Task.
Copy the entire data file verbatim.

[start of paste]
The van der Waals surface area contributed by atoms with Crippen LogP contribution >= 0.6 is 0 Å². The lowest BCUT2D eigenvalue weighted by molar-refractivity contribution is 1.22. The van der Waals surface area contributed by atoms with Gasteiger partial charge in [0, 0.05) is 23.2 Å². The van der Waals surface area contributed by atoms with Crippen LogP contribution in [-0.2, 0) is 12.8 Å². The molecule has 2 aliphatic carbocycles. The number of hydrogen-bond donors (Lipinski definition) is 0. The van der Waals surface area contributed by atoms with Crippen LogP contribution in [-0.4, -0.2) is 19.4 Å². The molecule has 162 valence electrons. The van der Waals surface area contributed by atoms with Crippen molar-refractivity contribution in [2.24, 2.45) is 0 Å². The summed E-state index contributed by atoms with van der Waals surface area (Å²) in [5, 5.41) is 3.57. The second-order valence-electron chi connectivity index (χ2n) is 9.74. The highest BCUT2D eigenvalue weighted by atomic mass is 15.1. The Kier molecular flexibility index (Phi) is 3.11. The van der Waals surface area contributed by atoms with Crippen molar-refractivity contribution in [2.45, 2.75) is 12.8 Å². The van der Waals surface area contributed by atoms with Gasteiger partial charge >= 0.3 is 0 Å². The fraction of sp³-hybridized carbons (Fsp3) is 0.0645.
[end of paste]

The van der Waals surface area contributed by atoms with Crippen LogP contribution >= 0.6 is 0 Å². The lowest BCUT2D eigenvalue weighted by molar-refractivity contribution is 1.22. The van der Waals surface area contributed by atoms with Gasteiger partial charge in [0, 0.05) is 23.2 Å². The van der Waals surface area contributed by atoms with Crippen LogP contribution in [-0.2, 0) is 12.8 Å². The molecule has 2 aliphatic carbocycles. The number of hydrogen-bond donors (Lipinski definition) is 0. The van der Waals surface area contributed by atoms with Crippen LogP contribution in [-0.4, -0.2) is 19.4 Å². The molecule has 162 valence electrons. The van der Waals surface area contributed by atoms with Crippen molar-refractivity contribution in [2.24, 2.45) is 0 Å². The summed E-state index contributed by atoms with van der Waals surface area (Å²) in [5, 5.41) is 3.57. The second-order valence-electron chi connectivity index (χ2n) is 9.74. The highest BCUT2D eigenvalue weighted by atomic mass is 15.1. The Kier molecular flexibility index (Phi) is 3.11. The van der Waals surface area contributed by atoms with Crippen molar-refractivity contribution in [2.45, 2.75) is 12.8 Å². The van der Waals surface area contributed by atoms with Gasteiger partial charge >= 0.3 is 0 Å². The fraction of sp³-hybridized carbons (Fsp3) is 0.0645.